Shruti Costales is a Legal Director at Dell Technologies. She is a licensed patent attorney and has worked in private practice, in-house, and with the Federal Government. Shruti has 20+ years of deep legal experience in handling Intellectual Property (IP) transactions, complex commercial transactions including drafting and negotiating XaaS agreements and handling FED/SLED agreements, product counseling, procurement transactions, due diligence and mergers & acquisitions related assessments, patent counseling, patent litigation, patent and trademark application drafting and prosecution. Her experience includes working in the technology (XaaS, IoT, AI, HW, and SW), healthcare (including biotechnology, medical devices, and pharmaceutical – small molecule and large molecule), chemical (including catalysts and polymers), semiconductor, and petrochemical/energy industries. Shruti has a BS in Chemical Engineering from Purdue University and her JD from Franklin Pierce Law Center (now the University of New Hampshire School of Law). She is the co-chair of the Diversity & Inclusion committee for the Intellectual Property Owners Association (IPO) where she has co-authored many white papers and guides. Shruti loves reading mysteries, writing poetry, and sewing.
Keisha Hylton-Rodic, Ph.D., Esq.
Hylton-Rodic Law Intellectual Property
Keisha Hylton-Rodic, Ph.D. is a registered patent attorney with a Ph.D. in Organic Chemistry. She specializes in assisting pharmaceutical companies, start-ups, universities, chemical companies, and venture capital funds, achieve their IP objectives. Dr. Hylton-Rodic’s practice includes patent procurement, patent-related risk assessments (including freedom-to-operate, IP due diligence investigations, non-infringement, and validity), design-around strategies and opinions. She has extensive experience developing and managing domestic and foreign patent portfolios in a variety of technical areas including biotech, chemical, pharmaceutical, food, and paper.
Ulmer & Berne, LLP
Rachael Rodman is an accomplished litigator who concentrates her practice in the area of IP litigation, and has experience representing clients in variety of cases involving patent, trademark, copyright, and trade secret claims. She also has experience in complex business litigation, and has litigated cases involving contract, shareholder, and non-compete disputes. In addition to her substantial trial experience in state and federal court, Rachael has extensive appellate experience, in both Ohio and federal appellate courts. Prior to beginning her litigation practice, Rachael clerked for the Ohio Court of Appeals for the Second Appellate District. She has participated in arbitrations through the American Arbitration Association and the dispute resolution forums of the Financial Industry Regulatory Authority and the American Health Lawyers Association.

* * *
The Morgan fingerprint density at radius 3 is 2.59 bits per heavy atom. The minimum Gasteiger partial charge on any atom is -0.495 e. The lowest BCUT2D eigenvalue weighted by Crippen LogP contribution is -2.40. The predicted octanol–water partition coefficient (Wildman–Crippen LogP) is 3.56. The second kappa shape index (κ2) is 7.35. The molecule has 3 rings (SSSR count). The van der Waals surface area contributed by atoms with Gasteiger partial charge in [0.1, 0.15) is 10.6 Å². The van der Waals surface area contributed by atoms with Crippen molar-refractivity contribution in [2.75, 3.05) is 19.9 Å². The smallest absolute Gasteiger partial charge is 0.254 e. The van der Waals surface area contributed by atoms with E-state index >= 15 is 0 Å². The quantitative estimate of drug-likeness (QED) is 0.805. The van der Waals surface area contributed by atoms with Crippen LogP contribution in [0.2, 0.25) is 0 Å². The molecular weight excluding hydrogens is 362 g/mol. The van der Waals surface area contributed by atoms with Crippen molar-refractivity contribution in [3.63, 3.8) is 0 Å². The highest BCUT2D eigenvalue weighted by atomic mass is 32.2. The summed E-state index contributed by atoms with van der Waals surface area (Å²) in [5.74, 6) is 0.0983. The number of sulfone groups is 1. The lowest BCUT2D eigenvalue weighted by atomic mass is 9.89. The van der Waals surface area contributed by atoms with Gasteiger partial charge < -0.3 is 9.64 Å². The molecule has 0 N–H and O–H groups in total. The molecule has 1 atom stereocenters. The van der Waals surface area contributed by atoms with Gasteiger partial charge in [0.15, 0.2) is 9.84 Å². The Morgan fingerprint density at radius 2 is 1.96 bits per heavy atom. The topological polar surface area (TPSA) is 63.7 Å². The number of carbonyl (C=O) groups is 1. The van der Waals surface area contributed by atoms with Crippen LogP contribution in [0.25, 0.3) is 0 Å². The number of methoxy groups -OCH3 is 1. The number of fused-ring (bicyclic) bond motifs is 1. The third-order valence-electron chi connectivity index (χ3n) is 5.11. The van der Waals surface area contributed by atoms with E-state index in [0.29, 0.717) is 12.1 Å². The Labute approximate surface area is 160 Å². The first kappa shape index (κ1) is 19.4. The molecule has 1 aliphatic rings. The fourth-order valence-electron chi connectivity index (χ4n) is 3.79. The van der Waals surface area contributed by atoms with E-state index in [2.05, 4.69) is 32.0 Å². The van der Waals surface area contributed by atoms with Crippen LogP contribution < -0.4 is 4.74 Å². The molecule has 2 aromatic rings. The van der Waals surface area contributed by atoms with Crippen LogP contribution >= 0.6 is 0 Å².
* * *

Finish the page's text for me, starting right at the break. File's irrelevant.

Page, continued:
Harrity & Harrity, LLP
Elaine Spector is a patent attorney with over 20 years of experience in intellectual property law. Her current practice consists primarily of prosecuting patent applications with a focus on electromechanical technologies. Prior to joining Harrity & Harrity, Elaine worked in private practice for over 15 years handling various intellectual property matters, including patent application drafting and prosecution, trademark prosecution and enforcement, as well as litigating complex patent cases in federal courts. Elaine’s extensive litigation experience provides her with a unique perspective in prosecuting patent applications. Most recently, Elaine worked in-house for 6 years at Johns Hopkins Technology Ventures, where she managed over 500 matters in medical and software related technologies. As an avid believer in giving-back, Elaine serves a Board Member at No More Stolen Childhoods. She is also dedicated to improving diversity in the field of patent law through her numerous diversity leadership roles. Elaine hosts Driving Diversity, a weekly vlog sharing diversity-related tips and FAQ’s, as well as quarterly webinars in a series called Diversity Dialogue as part of Harrity’s Diversity Channel.